To permit performance-enhancing drug use and recognize performance-enhancing drug-assisted records, then, would reward victory without virtue, dissociate success from excellence, and thereby frustrate the end-goal befitting the nature of the sport: excellence in performance. It would thus foster corruption of the sport itself – it would end the sport by destroying the sport’s end. Where other ethical theories fail to clearly explain why we should ban performance-enhancing drugs from sport, virtue ethics therefore provides the perspective needed to see performance-enhancing drug use for what it truly is in relation to both participants in the sport and for the sport itself – a form of corruption.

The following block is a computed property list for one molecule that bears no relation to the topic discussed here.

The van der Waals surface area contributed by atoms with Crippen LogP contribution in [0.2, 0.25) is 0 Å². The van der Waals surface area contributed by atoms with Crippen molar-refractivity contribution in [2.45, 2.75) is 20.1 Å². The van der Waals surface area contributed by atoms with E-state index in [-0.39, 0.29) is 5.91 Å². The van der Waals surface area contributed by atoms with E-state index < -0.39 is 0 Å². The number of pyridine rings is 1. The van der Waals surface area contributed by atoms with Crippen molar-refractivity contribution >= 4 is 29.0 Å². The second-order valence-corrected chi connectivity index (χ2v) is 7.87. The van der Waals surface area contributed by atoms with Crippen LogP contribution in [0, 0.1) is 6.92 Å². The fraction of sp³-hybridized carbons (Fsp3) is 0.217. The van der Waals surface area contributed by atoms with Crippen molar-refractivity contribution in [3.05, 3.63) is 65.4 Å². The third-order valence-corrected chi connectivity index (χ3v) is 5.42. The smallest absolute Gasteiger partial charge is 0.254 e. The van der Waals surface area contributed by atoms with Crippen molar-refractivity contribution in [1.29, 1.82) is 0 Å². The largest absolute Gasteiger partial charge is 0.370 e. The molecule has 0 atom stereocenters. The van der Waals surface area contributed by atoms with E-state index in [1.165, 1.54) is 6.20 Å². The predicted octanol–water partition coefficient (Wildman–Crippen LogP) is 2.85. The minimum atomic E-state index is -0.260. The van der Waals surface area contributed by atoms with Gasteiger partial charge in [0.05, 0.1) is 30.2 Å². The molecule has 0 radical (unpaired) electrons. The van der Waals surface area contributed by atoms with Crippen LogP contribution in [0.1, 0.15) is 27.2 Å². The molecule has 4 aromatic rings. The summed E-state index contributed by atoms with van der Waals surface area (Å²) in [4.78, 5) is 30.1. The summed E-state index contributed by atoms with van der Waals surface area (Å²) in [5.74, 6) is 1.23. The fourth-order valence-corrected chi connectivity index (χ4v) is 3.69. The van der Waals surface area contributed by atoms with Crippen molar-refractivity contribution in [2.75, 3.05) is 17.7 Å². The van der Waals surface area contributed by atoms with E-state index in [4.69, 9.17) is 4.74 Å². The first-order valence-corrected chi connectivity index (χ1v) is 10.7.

© Darrin Snyder Belousek 2014
Darrin Snyder Belousek teaches philosophy and religion at Ohio Northern University and Bluffton University. His scholarly writing on the ethical dimension of the financial crisis was honored with the Templeton Enterprise Award in Humane Economics in 2010.